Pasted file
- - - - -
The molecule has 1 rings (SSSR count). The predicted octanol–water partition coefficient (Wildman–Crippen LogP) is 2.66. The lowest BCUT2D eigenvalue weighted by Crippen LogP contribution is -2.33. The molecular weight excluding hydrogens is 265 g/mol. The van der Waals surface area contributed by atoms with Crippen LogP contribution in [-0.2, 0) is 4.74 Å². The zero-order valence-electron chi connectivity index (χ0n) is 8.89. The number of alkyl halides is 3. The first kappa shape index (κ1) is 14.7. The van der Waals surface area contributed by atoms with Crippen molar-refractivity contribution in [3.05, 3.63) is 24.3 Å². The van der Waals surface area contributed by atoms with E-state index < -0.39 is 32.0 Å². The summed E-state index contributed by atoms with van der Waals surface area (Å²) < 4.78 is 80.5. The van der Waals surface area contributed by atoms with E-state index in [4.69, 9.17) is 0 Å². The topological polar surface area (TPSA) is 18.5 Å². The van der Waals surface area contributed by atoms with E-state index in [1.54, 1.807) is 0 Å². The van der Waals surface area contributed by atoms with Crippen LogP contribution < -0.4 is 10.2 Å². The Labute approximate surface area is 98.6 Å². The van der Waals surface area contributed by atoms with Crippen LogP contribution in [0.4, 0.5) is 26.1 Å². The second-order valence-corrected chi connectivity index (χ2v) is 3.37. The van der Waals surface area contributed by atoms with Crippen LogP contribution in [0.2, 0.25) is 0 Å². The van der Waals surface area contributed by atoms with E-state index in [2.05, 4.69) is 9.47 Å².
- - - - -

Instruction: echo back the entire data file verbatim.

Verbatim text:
The molecule has 1 rings (SSSR count). The predicted octanol–water partition coefficient (Wildman–Crippen LogP) is 2.66. The lowest BCUT2D eigenvalue weighted by Crippen LogP contribution is -2.33. The molecular weight excluding hydrogens is 265 g/mol. The van der Waals surface area contributed by atoms with Crippen LogP contribution in [-0.2, 0) is 4.74 Å². The zero-order valence-electron chi connectivity index (χ0n) is 8.89. The number of alkyl halides is 3. The first kappa shape index (κ1) is 14.7. The van der Waals surface area contributed by atoms with Crippen molar-refractivity contribution in [3.05, 3.63) is 24.3 Å². The van der Waals surface area contributed by atoms with E-state index < -0.39 is 32.0 Å². The summed E-state index contributed by atoms with van der Waals surface area (Å²) < 4.78 is 80.5. The van der Waals surface area contributed by atoms with E-state index in [4.69, 9.17) is 0 Å². The topological polar surface area (TPSA) is 18.5 Å². The van der Waals surface area contributed by atoms with E-state index in [1.54, 1.807) is 0 Å². The van der Waals surface area contributed by atoms with Crippen LogP contribution < -0.4 is 10.2 Å². The Labute approximate surface area is 98.6 Å². The van der Waals surface area contributed by atoms with Crippen LogP contribution in [0.4, 0.5) is 26.1 Å². The second-order valence-corrected chi connectivity index (χ2v) is 3.37. The van der Waals surface area contributed by atoms with Crippen LogP contribution in [0.2, 0.25) is 0 Å². The van der Waals surface area contributed by atoms with E-state index in [2.05, 4.69) is 9.47 Å².